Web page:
Planning for what happens to your assets after your death is essential. Most people have a general understanding of the importance of this task, but their knowledge ends there. Estate planning can mean having a Last Will and Testament (will), but many times a trust is recommended to fully protect your assets after your passing. If you do make the decision that a trust is right for your circumstances, it is important to understand how to fund a trust so that it is legally and financially compliant. Contact an experienced Texas estate planning attorney at The Law Office of Jason Carr by calling (214) 800-2366 for a consultation and to get your estate planning questions answered.
What Is a Trust?
A trust is a document that gives the trustee the power to hold title to property/assets to distribute those assets per the wishes of the grantor. Specifically, a trust states a person’s wishes for how and when their assets are transferred to beneficiaries or charities. The Texas Trust Code governs Texas trusts and provides helpful definitions.
How To Establish a Trust
If a trust is established and executed incorrectly, it can completely void the purpose of having the trust. People who have trusts created do so to protect their assets, so that those assets are distributed how they choose – to the people they choose. Many assets can be included in a trust, including real estate, stocks, cash, tangible valuables, and more. The grantor (the person who owns the trust) will have to decide what assets they have and what to place in the trust. The grantor must also identify who the beneficiary or beneficiaries will be, which can be as many people and/or charities/organizations as they would like.
When a trust is being formed, the grantor can also choose any rules for the distribution of assets. A very important decision made by the grantor is the choice of a trustee. The trustee will manage the trust—this is most often either a friend or family member or a professional trust administrator like a bank.
Funding the Trust
Once a trust is formed and the legal documents are signed, the trust must be funded. Many different types of assets can be included in a trust, so the process for funding varies depending on the type of asset. The following are different ways a person may fund a trust.
A deed transferring the interest in the property to the trust is typically required. The deed is recorded with the county where the real estate exists. It might be necessary to contact the County Recorder’s office for the exact requirements, as counties can vary. The new deed must have the exact legal description, or it can result in legal and financial challenges at a later time.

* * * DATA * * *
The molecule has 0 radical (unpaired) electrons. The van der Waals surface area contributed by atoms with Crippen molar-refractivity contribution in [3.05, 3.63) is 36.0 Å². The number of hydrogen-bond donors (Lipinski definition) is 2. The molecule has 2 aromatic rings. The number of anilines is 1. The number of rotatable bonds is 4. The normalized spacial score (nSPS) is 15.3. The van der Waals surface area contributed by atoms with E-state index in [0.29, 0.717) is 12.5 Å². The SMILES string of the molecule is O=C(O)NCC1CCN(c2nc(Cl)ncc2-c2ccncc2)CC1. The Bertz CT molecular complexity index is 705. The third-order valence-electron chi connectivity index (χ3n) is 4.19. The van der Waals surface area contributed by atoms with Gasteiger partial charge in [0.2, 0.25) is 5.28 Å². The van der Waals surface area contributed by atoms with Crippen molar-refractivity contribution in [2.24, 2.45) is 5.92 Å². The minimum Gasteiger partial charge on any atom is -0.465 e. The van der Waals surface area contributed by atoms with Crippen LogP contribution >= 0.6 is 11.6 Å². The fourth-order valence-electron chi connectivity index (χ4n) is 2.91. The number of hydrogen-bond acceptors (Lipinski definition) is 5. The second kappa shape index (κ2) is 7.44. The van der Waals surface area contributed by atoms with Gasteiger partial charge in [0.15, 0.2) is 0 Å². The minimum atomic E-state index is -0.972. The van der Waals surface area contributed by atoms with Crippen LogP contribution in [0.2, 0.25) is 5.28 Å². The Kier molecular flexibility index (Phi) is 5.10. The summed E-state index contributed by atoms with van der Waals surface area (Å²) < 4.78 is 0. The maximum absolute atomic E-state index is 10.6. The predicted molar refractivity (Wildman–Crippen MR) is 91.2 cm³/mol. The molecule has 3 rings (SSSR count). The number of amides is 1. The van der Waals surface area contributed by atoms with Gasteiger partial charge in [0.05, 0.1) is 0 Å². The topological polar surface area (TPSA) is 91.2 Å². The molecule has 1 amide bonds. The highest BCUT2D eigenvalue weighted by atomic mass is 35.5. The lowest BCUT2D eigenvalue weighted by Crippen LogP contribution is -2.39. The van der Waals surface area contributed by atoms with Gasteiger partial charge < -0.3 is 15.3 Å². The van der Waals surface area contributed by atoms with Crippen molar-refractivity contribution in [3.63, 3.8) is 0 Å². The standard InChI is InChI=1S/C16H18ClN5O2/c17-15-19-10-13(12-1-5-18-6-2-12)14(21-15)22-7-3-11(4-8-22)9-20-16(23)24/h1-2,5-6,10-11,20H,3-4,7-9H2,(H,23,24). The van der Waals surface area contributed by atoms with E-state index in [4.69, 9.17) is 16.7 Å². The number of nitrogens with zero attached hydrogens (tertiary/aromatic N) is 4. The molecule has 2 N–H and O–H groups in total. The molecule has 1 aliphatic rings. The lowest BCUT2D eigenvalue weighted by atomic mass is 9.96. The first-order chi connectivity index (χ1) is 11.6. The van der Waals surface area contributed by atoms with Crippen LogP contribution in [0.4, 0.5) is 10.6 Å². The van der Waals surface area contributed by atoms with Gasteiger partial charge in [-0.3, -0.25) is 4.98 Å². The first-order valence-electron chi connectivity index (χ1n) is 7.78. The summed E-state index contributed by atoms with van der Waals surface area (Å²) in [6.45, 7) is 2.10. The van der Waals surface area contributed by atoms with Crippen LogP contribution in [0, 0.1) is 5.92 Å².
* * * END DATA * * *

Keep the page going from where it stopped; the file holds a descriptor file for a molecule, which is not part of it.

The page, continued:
Whether titled or untitled, there is often a large amount of personal property to be transferred after death. If the personal property is titled (such as a car), a person may want to consult with an attorney at The Law Office of Jason Carr to decide if the title should be transferred on death to the trust, or if the asset should be re-titled in the trust’s name immediately. If the asset is untitled, a transfer document can be kept with the trust to list those assets, either generally (such as furniture or jewelry) or specifically (naming particular objects).
Banks have their own requirements for transferring accounts to a trust, so it is important to contact the individual bank for their process. Banks often have their own forms to be filled out and signed. The bank will most likely require a Certificate of Trust.
If the business is an LLC, the operating agreement should be checked to see if there are any restrictions or requirements for transfers of interest. An Assignment of Interest is typically signed, and a copy should be provided to all members or partners. The process for other types of businesses may differ slightly.
Stocks and Bonds
The process for privately held stock and publicly held stock is typically different. Privately held stock can usually be transferred by surrendering the existing stock certificates and having new ones prepared, but it will most likely require the approval of the corporation. Transferring publicly held stock or bonds will likely need the assistance of a stockbroker.
Not all assets need to be transferred into the trust immediately. As with life insurance policies, the trust should become the beneficiary of the policy rather than “owning” the policy. There are also types of retirement accounts where retitling the account can have adverse tax consequences. Instead, the beneficiary designation should be changed so that the trust is the new beneficiary instead of a person.
What Are the Consequences of Not Funding a Trust Properly?
The consequences of not funding a trust properly can result in legal and financial challenges. Ultimately, it can potentially negate the entire intention of the trust. If this occurs, the property could end up in probate. Probate can be a long and expensive process for the family and friends of the deceased. It is important to understand all of your legal and financial rights when it comes to estate planning. If you would like to consult an experienced Texas estate planning attorney regarding the estate planning process, or how to fund a trust, call The Law Office of Jason Carr at (214) 800-2366 for a consultation today.